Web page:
February 03, 2014 00:00 By Pravit Rojanaphruk The Nation
They're definitely not going home despite the fact that the election went ahead, uninterrupted at nearly 90 per cent of the polling stations.
However, the anti-government People’s Democratic Reform Committee (PDRC) protesters acknowledged that it is now unclear as to how they can achieve victory. Many now believe that the battle will be a long drawn-out one.
“There seems to be no end,” said Pitchayanand Piangchan, 40, a businesswoman from Prachin Buri who came every weekend to join the PDRC rally for weeks now with her husband.
Pitchayanand, who joined the rally at the Pathumwan intersection, hopes things will be over soon but is vague as to how that will happen.
Thicha na Nakorn, a prominent feminist and PDRC supporter, was at the Asoke intersection rally.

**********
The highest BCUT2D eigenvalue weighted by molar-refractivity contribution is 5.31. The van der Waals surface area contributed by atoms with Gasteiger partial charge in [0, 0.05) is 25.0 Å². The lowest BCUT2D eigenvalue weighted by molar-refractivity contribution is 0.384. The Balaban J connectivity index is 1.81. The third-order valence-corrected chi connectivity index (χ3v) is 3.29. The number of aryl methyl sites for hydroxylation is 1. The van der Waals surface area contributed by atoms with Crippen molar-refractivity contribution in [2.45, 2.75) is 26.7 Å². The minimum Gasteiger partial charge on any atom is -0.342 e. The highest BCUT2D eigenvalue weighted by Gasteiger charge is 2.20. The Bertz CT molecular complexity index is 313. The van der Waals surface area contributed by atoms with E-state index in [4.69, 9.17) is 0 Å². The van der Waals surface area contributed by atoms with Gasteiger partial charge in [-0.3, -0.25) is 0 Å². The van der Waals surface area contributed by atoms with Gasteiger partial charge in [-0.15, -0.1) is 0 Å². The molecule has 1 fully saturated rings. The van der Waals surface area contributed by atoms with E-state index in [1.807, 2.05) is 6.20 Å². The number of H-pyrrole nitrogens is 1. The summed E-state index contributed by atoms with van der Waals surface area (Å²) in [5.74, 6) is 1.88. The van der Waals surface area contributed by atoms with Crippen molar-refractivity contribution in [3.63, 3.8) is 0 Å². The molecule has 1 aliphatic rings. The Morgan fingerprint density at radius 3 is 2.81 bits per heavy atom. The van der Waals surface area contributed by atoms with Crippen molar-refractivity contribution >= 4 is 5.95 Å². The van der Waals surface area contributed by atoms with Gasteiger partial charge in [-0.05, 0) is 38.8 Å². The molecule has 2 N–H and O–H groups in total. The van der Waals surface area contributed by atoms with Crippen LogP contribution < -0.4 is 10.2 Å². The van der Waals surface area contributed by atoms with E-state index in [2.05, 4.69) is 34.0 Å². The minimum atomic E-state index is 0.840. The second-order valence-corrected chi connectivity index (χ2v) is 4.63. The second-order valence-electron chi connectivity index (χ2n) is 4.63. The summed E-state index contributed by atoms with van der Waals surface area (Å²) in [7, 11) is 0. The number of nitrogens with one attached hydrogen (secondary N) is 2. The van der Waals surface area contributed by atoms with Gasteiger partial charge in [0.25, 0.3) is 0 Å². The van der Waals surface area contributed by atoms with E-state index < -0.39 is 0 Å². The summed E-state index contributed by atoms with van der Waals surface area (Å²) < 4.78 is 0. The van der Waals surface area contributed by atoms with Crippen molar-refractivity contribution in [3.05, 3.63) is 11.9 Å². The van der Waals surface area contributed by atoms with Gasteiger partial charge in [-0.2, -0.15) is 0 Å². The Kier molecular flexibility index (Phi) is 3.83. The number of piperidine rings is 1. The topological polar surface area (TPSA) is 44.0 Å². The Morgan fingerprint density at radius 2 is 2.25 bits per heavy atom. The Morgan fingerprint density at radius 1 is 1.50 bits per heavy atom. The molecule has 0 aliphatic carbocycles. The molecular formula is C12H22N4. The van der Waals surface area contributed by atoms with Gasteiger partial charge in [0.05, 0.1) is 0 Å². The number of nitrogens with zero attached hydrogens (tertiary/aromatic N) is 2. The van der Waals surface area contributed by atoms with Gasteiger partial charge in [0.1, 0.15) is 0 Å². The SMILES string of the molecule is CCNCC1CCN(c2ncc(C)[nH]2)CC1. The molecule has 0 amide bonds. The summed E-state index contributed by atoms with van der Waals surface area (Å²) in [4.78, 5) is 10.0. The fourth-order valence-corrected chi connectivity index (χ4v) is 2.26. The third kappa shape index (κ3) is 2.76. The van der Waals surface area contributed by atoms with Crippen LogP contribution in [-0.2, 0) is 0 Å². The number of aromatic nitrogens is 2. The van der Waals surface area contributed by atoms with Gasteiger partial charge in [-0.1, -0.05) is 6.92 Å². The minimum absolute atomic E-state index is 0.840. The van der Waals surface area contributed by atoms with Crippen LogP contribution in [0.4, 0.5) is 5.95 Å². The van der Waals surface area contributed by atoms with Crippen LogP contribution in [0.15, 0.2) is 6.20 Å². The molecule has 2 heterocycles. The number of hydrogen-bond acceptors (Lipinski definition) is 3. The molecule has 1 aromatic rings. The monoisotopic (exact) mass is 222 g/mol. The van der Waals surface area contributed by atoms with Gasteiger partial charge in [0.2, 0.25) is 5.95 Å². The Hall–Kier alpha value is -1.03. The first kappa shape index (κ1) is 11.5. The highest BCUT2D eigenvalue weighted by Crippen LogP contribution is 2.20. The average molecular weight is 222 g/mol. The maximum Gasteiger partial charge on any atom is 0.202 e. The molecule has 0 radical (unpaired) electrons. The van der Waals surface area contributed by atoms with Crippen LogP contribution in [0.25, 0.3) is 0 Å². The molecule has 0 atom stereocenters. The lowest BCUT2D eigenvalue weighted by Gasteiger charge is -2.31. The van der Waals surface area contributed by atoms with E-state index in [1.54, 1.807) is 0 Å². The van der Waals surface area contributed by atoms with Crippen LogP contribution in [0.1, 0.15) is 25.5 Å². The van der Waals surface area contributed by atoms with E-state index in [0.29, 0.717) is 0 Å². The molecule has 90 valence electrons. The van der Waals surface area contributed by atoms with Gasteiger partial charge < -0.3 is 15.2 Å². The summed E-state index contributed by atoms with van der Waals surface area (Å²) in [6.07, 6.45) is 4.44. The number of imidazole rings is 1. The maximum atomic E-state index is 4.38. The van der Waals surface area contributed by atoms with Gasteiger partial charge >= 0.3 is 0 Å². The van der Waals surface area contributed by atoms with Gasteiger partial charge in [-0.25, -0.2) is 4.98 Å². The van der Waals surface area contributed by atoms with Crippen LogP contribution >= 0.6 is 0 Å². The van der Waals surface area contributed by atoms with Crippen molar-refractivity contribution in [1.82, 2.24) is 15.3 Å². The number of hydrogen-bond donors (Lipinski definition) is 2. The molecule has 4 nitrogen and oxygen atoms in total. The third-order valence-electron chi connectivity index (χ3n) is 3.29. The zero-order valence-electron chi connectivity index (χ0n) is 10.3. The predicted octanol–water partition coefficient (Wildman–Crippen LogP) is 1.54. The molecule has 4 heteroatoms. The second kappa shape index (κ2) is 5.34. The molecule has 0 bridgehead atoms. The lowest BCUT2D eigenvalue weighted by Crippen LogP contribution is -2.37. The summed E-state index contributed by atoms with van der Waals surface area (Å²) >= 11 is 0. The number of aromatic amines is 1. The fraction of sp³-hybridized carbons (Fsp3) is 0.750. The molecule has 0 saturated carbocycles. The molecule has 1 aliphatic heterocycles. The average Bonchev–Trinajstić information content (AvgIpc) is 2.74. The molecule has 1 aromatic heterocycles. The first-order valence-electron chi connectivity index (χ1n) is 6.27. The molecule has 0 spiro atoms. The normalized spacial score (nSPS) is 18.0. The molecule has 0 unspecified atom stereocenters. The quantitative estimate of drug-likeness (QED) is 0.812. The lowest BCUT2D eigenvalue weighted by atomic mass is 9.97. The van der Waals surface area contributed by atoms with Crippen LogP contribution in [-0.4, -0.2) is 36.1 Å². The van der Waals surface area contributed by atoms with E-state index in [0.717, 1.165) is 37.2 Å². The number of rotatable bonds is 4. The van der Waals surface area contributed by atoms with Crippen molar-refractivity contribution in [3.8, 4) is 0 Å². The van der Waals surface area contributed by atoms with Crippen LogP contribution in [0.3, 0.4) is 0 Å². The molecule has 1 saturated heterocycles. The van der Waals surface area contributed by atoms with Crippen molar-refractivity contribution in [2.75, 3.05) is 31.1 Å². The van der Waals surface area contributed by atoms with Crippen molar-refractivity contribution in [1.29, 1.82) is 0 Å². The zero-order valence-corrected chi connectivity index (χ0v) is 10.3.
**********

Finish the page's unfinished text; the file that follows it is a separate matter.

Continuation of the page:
“It will be a long [fight]. This battle could drag on,” she said. “Perhaps there should be a respectable mediator. This is the best solution,” she said.
Dubbed “picnic day” for protesters who refused to vote, the mood at the Pathumwan intersection was calm. People queued up for free ice cream but the longest line had more than 200 people waiting to buy Bt300 special T-shirts with Suthep Thaugsuban’s face on it. The proceeds go to the PDRC.
If that’s not assuring enough, there’re also PDRC amulets. At Bt300, one can own a King Naresuan copper coin specifically minted for the protest movement. The King is revered for his role in regaining Siamese sovereignty from the Burmese invaders. One of the most popular attractions was near the Ratchaprasong intersection. It wasn’t a booth selling food, T-shirt or amulets, but literally one selling political hatred.
At Bt50, with the proceeds going to PDRC secretary-general Suthep, one gets four tennis balls and the chance to throw them at big tin cans with the faces of Thaksin and Yingluck Shinawatra and their “minions” on them.
When the voting was over at 3pm, the crowd was oblivious as they took “pleasure” in throwing the balls at the faces of the caretaker and former premiers, or at least the pictures of their faces.